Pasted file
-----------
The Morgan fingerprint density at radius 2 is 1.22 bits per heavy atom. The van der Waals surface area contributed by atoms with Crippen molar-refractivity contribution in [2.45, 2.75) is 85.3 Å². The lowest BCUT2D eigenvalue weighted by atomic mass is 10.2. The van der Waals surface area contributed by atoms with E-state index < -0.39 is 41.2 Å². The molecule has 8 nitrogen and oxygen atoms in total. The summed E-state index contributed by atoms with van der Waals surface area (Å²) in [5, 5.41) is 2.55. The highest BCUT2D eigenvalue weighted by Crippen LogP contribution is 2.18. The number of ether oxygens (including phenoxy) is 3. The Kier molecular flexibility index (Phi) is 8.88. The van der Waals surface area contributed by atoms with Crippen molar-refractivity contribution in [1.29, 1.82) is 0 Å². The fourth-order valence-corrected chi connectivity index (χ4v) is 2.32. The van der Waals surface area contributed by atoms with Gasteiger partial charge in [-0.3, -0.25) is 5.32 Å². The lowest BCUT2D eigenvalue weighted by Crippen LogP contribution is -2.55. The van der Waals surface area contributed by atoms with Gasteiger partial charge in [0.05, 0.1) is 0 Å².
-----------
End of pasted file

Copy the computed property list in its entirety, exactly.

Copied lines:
The Morgan fingerprint density at radius 2 is 1.22 bits per heavy atom. The van der Waals surface area contributed by atoms with Crippen molar-refractivity contribution in [2.45, 2.75) is 85.3 Å². The lowest BCUT2D eigenvalue weighted by atomic mass is 10.2. The van der Waals surface area contributed by atoms with E-state index < -0.39 is 41.2 Å². The molecule has 8 nitrogen and oxygen atoms in total. The summed E-state index contributed by atoms with van der Waals surface area (Å²) in [5, 5.41) is 2.55. The highest BCUT2D eigenvalue weighted by Crippen LogP contribution is 2.18. The number of ether oxygens (including phenoxy) is 3. The Kier molecular flexibility index (Phi) is 8.88. The van der Waals surface area contributed by atoms with Crippen molar-refractivity contribution in [1.29, 1.82) is 0 Å². The fourth-order valence-corrected chi connectivity index (χ4v) is 2.32. The van der Waals surface area contributed by atoms with Gasteiger partial charge in [-0.3, -0.25) is 5.32 Å². The lowest BCUT2D eigenvalue weighted by Crippen LogP contribution is -2.55. The van der Waals surface area contributed by atoms with Gasteiger partial charge in [0.05, 0.1) is 0 Å².